ROME, 21 AUG. 2007 (ZENIT)
Answered by Legionary Father Edward
McNamara, professor of liturgy at the Regina Apostolorum university.
Q: I am interested in the ministry of sacristan but can find no
information in any detail as to what a sacristan does. It seems that
each parish is different. The only thing I find is in the General
Instruction of the Roman Missal (GIRM) at No. 105. Can you say more
about this? —
R.S., Fargo, North Dakota
A: The aforementioned text of GIRM, No. 105, says: "The following also
exercise a liturgical function: The sacristan, who carefully arranges
the liturgical books, the vestments, and other things necessary in the
celebration of Mass."
This is further developed in the Ceremonial of Bishops, No. 37.
This book spells out that the sacristan, always under the general
direction of the clergy, undertakes the overall preparation of
liturgical celebrations, including all that is needed for special days
such as Ash Wednesday and Palm Sunday.
The sacristan thus arranges the books needed for the celebration,
marking all of the divisions. He or she lays out the vestments and
anything else needed for the celebration, such as cruets, chalices,
ciboria, linens, oils, processional crosses, candles and torches.
He or she also takes care of the ringing of bells that announce the
celebrations. The sacristan should ensure the observance of silence in
The sacristan in harmony with the pastor also makes sure that the
vestments, church furnishings, liturgical vessels and decorative objects
are kept in good condition and, if necessary, sent for gilding or
Other practical indications apart from these official recommendations
are that the sacristan ensures that the things necessary for worship are
always available. There should be a ready supply of fresh hosts and of
duly authorized wine, sufficient clean purificators, corporals, hand
towels, incense and coals.
In this context the sacristan is responsible for making sure that those
who wash the altar linens do so according to the indications of the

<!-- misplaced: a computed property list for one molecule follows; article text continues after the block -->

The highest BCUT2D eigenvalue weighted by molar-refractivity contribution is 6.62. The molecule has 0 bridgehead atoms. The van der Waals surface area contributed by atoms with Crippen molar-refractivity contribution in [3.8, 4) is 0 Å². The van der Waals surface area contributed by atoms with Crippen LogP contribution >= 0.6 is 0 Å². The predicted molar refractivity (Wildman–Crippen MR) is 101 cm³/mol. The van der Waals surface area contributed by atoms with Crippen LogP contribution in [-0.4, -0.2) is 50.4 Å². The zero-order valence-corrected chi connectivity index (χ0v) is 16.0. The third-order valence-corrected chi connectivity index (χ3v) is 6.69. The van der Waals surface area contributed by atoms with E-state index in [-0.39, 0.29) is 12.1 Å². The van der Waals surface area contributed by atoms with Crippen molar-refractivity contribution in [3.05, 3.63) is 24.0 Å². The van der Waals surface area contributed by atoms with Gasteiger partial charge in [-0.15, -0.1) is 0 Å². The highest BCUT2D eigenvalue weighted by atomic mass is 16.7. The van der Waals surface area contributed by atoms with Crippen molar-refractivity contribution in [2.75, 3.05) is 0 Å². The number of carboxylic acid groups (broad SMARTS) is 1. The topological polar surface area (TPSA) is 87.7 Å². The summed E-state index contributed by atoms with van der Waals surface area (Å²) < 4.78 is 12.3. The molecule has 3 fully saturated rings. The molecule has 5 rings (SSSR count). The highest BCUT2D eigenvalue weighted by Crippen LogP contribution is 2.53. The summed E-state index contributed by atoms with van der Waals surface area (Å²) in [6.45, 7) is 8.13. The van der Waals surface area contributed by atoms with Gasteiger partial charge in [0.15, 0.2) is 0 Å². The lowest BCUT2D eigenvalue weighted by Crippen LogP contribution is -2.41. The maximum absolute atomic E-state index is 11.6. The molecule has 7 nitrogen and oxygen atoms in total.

missal and that the water for the first wash is poured down the
sacrarium or to the earth. The sacristan also takes care of burning old
linens and other objects that are no longer suitable for liturgical use.
He or she also makes sure that the sanctuary lamp has sufficient oil,
that the altar cloths are changed regularly, and that the holy water
stoups are clean and replenished frequently.
The pastor may also decide to entrust other responsibilities to the
sacristan. This might include coordinating others who help with the
general decor of the church, such as cleaners and flower arrangers. The
sacristan might also maintain the practical dealings with external
agents such as funeral directors and photographers so that proper
decorum is maintained at all times.
In order to carry out these duties, the sacristan needs to have a fairly
good idea of the content and norms of the principal liturgical books and
an understanding of the intricacies of the liturgical calendar.
A good sacristan is a boon to any parish and, as the GIRM says, the post
fulfills a true liturgical function. As the Ceremonial of Bishops
states: "The adornment and decor of a church should be such as to make
the church a visible sign of love and reverence toward God" (No. 38).
* * *
Follow-up: A Sacristan's Duties [9-4-2007]
After our piece on the duties of the sacristan (Aug. 21) a priest kindly
notified us of a useful resource for sacristans. He wrote:
"Here is another resource for you in reference to the sacristan
question. There is a manual called 'The Sacristy Manual,' published by
Liturgy Training Publications, by G. Thomas Ryan. It gives some valuable
It is worthwhile mentioning that several Catholic publishing houses have
issued useful liturgical guidebooks and resources addressing various
aspects of liturgical service. For example, Paulist Press published this
year W.T. Ditewig's "The Deacon at Mass," a very recommendable
theological and practical guide to what the deacon should and should not
I would probably quibble with the author regarding a couple of minor
technicalities, but then liturgists are wont to quibble over such